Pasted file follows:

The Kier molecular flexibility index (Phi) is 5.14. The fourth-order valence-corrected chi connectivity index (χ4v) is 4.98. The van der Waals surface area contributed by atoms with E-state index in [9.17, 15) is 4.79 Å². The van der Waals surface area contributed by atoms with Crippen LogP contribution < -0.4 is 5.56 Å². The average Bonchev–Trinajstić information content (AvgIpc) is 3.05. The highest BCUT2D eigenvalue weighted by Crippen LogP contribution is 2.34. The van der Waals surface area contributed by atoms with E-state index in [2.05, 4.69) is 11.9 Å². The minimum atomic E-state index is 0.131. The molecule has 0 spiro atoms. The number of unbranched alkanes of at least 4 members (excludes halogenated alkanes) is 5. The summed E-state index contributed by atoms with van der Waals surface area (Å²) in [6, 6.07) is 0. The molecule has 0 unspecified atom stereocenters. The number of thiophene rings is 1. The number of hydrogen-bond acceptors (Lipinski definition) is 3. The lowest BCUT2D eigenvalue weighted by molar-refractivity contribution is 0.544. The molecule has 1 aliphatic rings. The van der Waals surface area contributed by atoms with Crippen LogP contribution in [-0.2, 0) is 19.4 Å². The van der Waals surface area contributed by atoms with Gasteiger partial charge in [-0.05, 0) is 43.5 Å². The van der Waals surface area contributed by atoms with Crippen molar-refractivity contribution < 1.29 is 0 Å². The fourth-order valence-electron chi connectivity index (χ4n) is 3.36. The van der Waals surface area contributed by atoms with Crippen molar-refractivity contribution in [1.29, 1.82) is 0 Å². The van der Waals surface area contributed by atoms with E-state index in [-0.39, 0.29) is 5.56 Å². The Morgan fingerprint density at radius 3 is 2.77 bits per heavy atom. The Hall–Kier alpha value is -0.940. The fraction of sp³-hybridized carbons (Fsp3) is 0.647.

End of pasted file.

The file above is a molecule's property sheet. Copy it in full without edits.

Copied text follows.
The Kier molecular flexibility index (Phi) is 5.14. The fourth-order valence-corrected chi connectivity index (χ4v) is 4.98. The van der Waals surface area contributed by atoms with E-state index in [9.17, 15) is 4.79 Å². The van der Waals surface area contributed by atoms with Crippen LogP contribution < -0.4 is 5.56 Å². The average Bonchev–Trinajstić information content (AvgIpc) is 3.05. The highest BCUT2D eigenvalue weighted by Crippen LogP contribution is 2.34. The van der Waals surface area contributed by atoms with E-state index in [2.05, 4.69) is 11.9 Å². The minimum atomic E-state index is 0.131. The molecule has 0 spiro atoms. The number of unbranched alkanes of at least 4 members (excludes halogenated alkanes) is 5. The summed E-state index contributed by atoms with van der Waals surface area (Å²) in [6, 6.07) is 0. The molecule has 0 unspecified atom stereocenters. The number of thiophene rings is 1. The number of hydrogen-bond acceptors (Lipinski definition) is 3. The lowest BCUT2D eigenvalue weighted by molar-refractivity contribution is 0.544. The molecule has 1 aliphatic rings. The van der Waals surface area contributed by atoms with Crippen LogP contribution in [-0.2, 0) is 19.4 Å². The van der Waals surface area contributed by atoms with Gasteiger partial charge in [-0.05, 0) is 43.5 Å². The van der Waals surface area contributed by atoms with Crippen molar-refractivity contribution < 1.29 is 0 Å². The fourth-order valence-electron chi connectivity index (χ4n) is 3.36. The van der Waals surface area contributed by atoms with Crippen molar-refractivity contribution in [1.29, 1.82) is 0 Å². The van der Waals surface area contributed by atoms with E-state index in [-0.39, 0.29) is 5.56 Å². The Morgan fingerprint density at radius 3 is 2.77 bits per heavy atom. The Hall–Kier alpha value is -0.940. The fraction of sp³-hybridized carbons (Fsp3) is 0.647.